Days when the temperature breaks 100 degrees Fahrenheit at U.S. military bases will happen by 2050 nearly five times as often as they do now without action to address climate change, the Union of Concerned Scientists said in a report released Monday.
All told, it will amount to roughly another month of dangerous heat every year, according to the nonprofit group. Unsurprisingly, troops at bases in the Southwest and the South will suffer more than peers elsewhere, including the Marine Corps Air Station in Yuma, Ariz. and the MacDill and Homestead bases in Florida, which are forecast to be the three facilities that see the greatest increases.
“The three hottest bases by midcentury,” Kristy Dahl, the lead author, said in a statement, “would each experience the equivalent of nearly four months per year with a heat index over 100 degrees Fahrenheit.”
The term “heat index” blends temperature and humidity to describe to what it feels like outside.
Coupled with statistics from the Pentagon, the research underscores the significant physical dangers climate change poses to the U.S. military, such as flooding threats to island installations, infections from tropical diseases and forest fires set off from live-fire drills.
UCS researchers studied 169 “major” military installations, places with more than 1,000 people, and excluded Coast Guard and foreign facilities.
The rate of heat-related illnesses and injuries for American troops is rising in every branch of the armed services and is about 50 percent higher than it was just five years ago, new data from the Military Health System, a division of the Pentagon, show.
Government figures show about 40 percent of the nearly 2,800 heat-related illness cases from 2014 through 2018 occurred at five bases in the South: Fort Benning, Ga.; Fort Bragg, N.C.; Camp Lejeune and Cherry Point, N.C.; Fort Campbell, Ky.; and Fort Polk, La.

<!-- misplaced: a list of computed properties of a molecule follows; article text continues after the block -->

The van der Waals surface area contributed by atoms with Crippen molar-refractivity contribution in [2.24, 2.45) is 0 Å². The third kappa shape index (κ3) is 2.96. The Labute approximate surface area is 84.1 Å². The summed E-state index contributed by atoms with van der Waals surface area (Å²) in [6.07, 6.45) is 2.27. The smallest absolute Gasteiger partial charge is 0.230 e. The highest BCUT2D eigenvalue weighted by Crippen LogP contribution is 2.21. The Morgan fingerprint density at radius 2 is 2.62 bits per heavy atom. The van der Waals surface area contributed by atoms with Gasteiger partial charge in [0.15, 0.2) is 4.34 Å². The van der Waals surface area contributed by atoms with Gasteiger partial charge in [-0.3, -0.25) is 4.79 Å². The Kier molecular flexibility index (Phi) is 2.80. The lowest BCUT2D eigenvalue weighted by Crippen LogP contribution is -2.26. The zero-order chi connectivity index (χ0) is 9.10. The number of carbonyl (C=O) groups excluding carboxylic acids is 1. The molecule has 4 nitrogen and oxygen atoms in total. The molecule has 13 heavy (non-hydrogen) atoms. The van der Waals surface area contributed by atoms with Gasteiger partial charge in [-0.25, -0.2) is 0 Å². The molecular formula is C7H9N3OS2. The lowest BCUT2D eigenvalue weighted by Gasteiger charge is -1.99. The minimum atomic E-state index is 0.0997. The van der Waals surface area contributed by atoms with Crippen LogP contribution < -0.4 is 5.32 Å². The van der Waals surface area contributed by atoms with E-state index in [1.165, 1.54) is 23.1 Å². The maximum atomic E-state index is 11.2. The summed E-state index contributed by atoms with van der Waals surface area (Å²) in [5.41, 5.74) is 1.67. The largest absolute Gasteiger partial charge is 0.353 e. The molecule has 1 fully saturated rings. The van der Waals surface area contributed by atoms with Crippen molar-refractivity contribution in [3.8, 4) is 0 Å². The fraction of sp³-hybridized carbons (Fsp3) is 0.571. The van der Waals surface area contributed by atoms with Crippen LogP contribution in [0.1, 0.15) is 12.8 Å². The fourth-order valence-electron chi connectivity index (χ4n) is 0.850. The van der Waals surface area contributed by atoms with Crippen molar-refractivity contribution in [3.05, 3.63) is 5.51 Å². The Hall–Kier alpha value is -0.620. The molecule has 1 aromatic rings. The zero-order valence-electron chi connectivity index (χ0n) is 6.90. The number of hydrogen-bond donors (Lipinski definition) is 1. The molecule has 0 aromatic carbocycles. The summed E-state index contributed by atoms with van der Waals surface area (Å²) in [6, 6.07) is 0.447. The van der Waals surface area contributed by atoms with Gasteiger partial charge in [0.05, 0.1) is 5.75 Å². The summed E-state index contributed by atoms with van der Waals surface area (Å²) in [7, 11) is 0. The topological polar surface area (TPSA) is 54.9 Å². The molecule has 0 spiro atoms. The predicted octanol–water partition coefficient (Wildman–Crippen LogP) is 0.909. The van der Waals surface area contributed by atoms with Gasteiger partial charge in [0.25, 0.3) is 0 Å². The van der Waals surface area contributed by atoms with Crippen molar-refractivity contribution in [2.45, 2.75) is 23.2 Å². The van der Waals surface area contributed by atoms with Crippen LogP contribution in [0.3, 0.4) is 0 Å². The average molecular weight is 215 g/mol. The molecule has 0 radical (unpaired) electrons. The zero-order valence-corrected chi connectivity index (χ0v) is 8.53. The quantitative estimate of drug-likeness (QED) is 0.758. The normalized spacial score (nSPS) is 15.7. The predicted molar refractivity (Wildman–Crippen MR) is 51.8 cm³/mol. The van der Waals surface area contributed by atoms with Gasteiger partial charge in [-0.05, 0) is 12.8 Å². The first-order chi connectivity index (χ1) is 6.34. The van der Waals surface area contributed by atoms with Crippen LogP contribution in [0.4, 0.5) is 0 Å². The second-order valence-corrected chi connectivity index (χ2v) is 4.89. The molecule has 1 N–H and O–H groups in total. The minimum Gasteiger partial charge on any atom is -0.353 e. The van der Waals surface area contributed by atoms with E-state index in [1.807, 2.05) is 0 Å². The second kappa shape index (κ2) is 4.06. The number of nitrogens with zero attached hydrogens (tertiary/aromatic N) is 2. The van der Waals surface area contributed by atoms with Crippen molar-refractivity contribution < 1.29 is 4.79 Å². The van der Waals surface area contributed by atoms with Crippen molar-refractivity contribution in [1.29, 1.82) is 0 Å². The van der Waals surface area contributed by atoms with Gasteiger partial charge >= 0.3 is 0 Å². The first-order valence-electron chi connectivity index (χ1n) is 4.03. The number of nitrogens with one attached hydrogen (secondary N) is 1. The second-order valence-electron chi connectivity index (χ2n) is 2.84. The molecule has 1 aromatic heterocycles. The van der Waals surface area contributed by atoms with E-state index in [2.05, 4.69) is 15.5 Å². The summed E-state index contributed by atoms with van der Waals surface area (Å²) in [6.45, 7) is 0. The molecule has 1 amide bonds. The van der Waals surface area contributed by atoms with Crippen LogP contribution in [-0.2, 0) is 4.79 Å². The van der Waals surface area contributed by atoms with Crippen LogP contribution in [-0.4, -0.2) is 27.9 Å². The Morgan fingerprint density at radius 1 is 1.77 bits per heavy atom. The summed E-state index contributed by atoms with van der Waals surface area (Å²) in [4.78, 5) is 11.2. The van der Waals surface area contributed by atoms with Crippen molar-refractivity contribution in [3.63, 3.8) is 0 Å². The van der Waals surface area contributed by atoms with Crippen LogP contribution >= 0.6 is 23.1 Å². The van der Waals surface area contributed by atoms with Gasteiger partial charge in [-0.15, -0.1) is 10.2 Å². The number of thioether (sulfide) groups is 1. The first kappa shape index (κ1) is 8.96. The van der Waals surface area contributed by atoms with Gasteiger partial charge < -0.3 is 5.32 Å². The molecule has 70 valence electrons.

At least 17 people have died of heat exposure while training at U.S. military bases since 2008, according to the Pentagon. And younger recruits and recruits from northern states are more likely to succumb to heat illnesses.
As a recent report from the Armed Forces Health Surveillance Branch put it: “Although numerous effective countermeasures are available, heat-related illness remains a significant threat to the health and operational effectiveness of military members and their units and accounts for considerable morbidity, particularly during recruit training in the U.S. military.”
Unless greenhouse gas emission levels slow rapidly and significantly, troops nationwide will sweat through dozens more 100-plus degree days.
Homestead, the Air Force base in Florida, would go from 13 extreme heat days on average, to 115 annually by mid-century, for example. Even installations in northern states would see dozens more 100-plus-degree days. Delaware’s Dover Air Force Base and Maryland’s Andrews Air Force Base are on track for more than a month of extreme heat days — a stark change from conditions now, when they experience an average of less than a week of such days.
The military has seen an increase in so-called “black flag” days, when training exercises are called off due to unsafe conditions, such as heat.
“Last year, drills had to be rescheduled because of dangerous heat conditions,” Shana Udvardy, another UCS researcher who worked on the study, said. “But how do you reschedule around the entire summer in the decades ahead?”
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